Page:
Mounting the voyager was a bit of a conundrum. I wanted it high enough so I could see it above the bar pad when sitting but protected by the front plate from stuff flicked up in front. This meant it needed mounting approx 5cm above the OEM plate. The trail tech plastic bar mount would put it in the right place but seems very weak and would interfere with the bar pad (which is already struggling with a dub mounted Scotts!!)

I have some other trail tech mounts but none of theme where fitting and I was really struggling to solve the problem until I had an idea

I love a solution that involves foam mats and zip ties

Attached Thumbnails

  • ImageUploadedByThumper Talk1424969387.180359.jpg
  • ImageUploadedByThumper Talk1424969442.077389.jpg
  • ImageUploadedByThumper Talk1424969547.427905.jpg
  • ImageUploadedByThumper Talk1424969573.124021.jpg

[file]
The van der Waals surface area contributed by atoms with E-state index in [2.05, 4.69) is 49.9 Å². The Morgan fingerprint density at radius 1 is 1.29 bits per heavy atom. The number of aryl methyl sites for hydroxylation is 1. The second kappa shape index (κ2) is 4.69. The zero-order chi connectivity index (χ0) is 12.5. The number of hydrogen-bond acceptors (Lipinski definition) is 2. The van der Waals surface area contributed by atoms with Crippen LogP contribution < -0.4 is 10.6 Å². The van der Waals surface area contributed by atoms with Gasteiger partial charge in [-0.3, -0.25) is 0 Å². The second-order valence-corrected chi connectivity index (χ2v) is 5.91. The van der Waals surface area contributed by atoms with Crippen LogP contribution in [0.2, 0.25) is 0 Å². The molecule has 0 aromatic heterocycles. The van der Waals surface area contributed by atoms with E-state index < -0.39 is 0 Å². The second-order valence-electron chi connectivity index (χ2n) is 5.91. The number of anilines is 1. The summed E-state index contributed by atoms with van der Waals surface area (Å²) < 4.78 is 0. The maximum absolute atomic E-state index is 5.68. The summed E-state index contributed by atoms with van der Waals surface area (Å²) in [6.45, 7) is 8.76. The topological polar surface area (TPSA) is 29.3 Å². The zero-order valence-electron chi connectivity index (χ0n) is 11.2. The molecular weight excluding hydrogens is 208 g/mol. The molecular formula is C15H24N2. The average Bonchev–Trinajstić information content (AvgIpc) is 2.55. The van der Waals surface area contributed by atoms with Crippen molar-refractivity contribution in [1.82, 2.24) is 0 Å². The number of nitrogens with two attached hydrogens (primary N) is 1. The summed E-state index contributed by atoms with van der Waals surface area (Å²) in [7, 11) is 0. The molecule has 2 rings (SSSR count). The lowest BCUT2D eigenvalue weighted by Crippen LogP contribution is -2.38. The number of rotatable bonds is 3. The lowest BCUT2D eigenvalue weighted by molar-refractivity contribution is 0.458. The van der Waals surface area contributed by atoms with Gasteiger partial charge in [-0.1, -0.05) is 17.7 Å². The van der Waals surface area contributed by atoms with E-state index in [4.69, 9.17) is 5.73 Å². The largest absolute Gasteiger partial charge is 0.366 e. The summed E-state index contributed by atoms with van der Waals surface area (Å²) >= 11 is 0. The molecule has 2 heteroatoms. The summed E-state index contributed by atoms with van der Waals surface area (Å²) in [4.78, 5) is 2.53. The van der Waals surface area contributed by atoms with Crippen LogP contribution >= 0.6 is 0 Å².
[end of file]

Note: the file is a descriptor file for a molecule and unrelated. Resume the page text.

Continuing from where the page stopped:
• patrick2wd

Posted February 28, 2015 - 04:26 AM

#45

I'm afraid to ask..

 

but, any news?



  • iggs

Posted March 07, 2015 - 09:36 AM

#46

Racked up an average of +200km in the dunes a day over the past 2 weekends. I'm super happy with the bike and the way it's built up

2015 WR450F with GYTR ECU
11 litre IMS tank
FMF Powercore slip on
Scotts damper SUB mounted with low rise pro taper evos to keep bar position similar to stock
Foam grips
Rekluse Core EXP 3.0
Trail Tech Voyager

The WR450 with FMF pipe is a solid and bullet proof performer with way more to give that I could ever make use of.

The larger tank give me a range of around 100km in the dunes which allows me to make the distances between fuel stops of most the rides I'm keen to do.

The Scotts and Rekluse are there as skill compensators. They help prevent some mistakes and make the bike easier to ride in various conditions. This makes a big difference towards the end of long days.